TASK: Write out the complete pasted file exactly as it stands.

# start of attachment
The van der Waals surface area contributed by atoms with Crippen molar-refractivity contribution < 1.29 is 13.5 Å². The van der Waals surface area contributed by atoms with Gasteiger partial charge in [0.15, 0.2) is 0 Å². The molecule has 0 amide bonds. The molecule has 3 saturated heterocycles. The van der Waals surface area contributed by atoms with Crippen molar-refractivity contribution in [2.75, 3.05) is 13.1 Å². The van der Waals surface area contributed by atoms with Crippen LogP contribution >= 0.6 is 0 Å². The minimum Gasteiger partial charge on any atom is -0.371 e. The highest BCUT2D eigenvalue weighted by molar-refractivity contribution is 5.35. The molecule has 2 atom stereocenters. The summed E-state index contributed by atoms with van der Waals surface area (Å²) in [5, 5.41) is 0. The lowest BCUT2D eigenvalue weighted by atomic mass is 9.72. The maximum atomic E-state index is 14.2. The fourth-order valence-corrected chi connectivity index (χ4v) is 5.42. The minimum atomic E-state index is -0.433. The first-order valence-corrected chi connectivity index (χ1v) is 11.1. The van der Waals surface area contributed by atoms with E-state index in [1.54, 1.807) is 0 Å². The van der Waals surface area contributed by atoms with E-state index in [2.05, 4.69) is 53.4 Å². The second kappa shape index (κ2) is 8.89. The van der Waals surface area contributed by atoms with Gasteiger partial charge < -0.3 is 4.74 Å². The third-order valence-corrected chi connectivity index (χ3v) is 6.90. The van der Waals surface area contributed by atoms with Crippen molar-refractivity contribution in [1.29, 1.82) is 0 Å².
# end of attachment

The van der Waals surface area contributed by atoms with Crippen molar-refractivity contribution < 1.29 is 13.5 Å². The van der Waals surface area contributed by atoms with Gasteiger partial charge in [0.15, 0.2) is 0 Å². The molecule has 0 amide bonds. The molecule has 3 saturated heterocycles. The van der Waals surface area contributed by atoms with Crippen molar-refractivity contribution in [2.75, 3.05) is 13.1 Å². The van der Waals surface area contributed by atoms with Crippen LogP contribution >= 0.6 is 0 Å². The minimum Gasteiger partial charge on any atom is -0.371 e. The highest BCUT2D eigenvalue weighted by molar-refractivity contribution is 5.35. The molecule has 2 atom stereocenters. The summed E-state index contributed by atoms with van der Waals surface area (Å²) in [5, 5.41) is 0. The lowest BCUT2D eigenvalue weighted by atomic mass is 9.72. The maximum atomic E-state index is 14.2. The fourth-order valence-corrected chi connectivity index (χ4v) is 5.42. The minimum atomic E-state index is -0.433. The first-order valence-corrected chi connectivity index (χ1v) is 11.1. The van der Waals surface area contributed by atoms with E-state index in [1.54, 1.807) is 0 Å². The van der Waals surface area contributed by atoms with E-state index in [2.05, 4.69) is 53.4 Å². The second kappa shape index (κ2) is 8.89. The van der Waals surface area contributed by atoms with Gasteiger partial charge < -0.3 is 4.74 Å². The third-order valence-corrected chi connectivity index (χ3v) is 6.90. The van der Waals surface area contributed by atoms with Crippen molar-refractivity contribution in [1.29, 1.82) is 0 Å².